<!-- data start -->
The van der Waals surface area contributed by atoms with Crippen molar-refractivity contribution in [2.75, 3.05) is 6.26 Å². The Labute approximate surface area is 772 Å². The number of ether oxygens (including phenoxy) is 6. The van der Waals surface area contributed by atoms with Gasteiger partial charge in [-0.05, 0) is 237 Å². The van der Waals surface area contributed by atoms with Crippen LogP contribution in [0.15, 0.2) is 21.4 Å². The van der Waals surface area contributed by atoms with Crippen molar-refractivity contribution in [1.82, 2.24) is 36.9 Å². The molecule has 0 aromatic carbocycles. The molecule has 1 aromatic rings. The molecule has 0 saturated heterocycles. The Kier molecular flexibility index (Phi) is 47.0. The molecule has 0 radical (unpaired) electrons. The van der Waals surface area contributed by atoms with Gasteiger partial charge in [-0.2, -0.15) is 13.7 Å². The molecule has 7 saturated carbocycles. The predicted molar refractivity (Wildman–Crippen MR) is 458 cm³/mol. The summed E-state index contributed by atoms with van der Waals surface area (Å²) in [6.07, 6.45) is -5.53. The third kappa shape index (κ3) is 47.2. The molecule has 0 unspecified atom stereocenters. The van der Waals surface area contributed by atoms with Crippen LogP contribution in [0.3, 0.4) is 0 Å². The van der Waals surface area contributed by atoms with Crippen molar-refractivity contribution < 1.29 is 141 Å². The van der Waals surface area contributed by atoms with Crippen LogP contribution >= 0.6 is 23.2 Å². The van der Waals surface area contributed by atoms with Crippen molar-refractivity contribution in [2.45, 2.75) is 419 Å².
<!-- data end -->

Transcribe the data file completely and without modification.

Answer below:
The van der Waals surface area contributed by atoms with Crippen molar-refractivity contribution in [2.75, 3.05) is 6.26 Å². The Labute approximate surface area is 772 Å². The number of ether oxygens (including phenoxy) is 6. The van der Waals surface area contributed by atoms with Gasteiger partial charge in [-0.05, 0) is 237 Å². The van der Waals surface area contributed by atoms with Crippen LogP contribution in [0.15, 0.2) is 21.4 Å². The van der Waals surface area contributed by atoms with Crippen molar-refractivity contribution in [1.82, 2.24) is 36.9 Å². The molecule has 0 aromatic carbocycles. The molecule has 1 aromatic rings. The molecule has 0 saturated heterocycles. The Kier molecular flexibility index (Phi) is 47.0. The molecule has 0 radical (unpaired) electrons. The van der Waals surface area contributed by atoms with Gasteiger partial charge in [-0.2, -0.15) is 13.7 Å². The molecule has 7 saturated carbocycles. The predicted molar refractivity (Wildman–Crippen MR) is 458 cm³/mol. The summed E-state index contributed by atoms with van der Waals surface area (Å²) in [6.07, 6.45) is -5.53. The third kappa shape index (κ3) is 47.2. The molecule has 0 unspecified atom stereocenters. The van der Waals surface area contributed by atoms with Crippen LogP contribution in [0.3, 0.4) is 0 Å². The van der Waals surface area contributed by atoms with Crippen molar-refractivity contribution < 1.29 is 141 Å². The van der Waals surface area contributed by atoms with Crippen LogP contribution >= 0.6 is 23.2 Å². The van der Waals surface area contributed by atoms with Crippen molar-refractivity contribution in [2.45, 2.75) is 419 Å².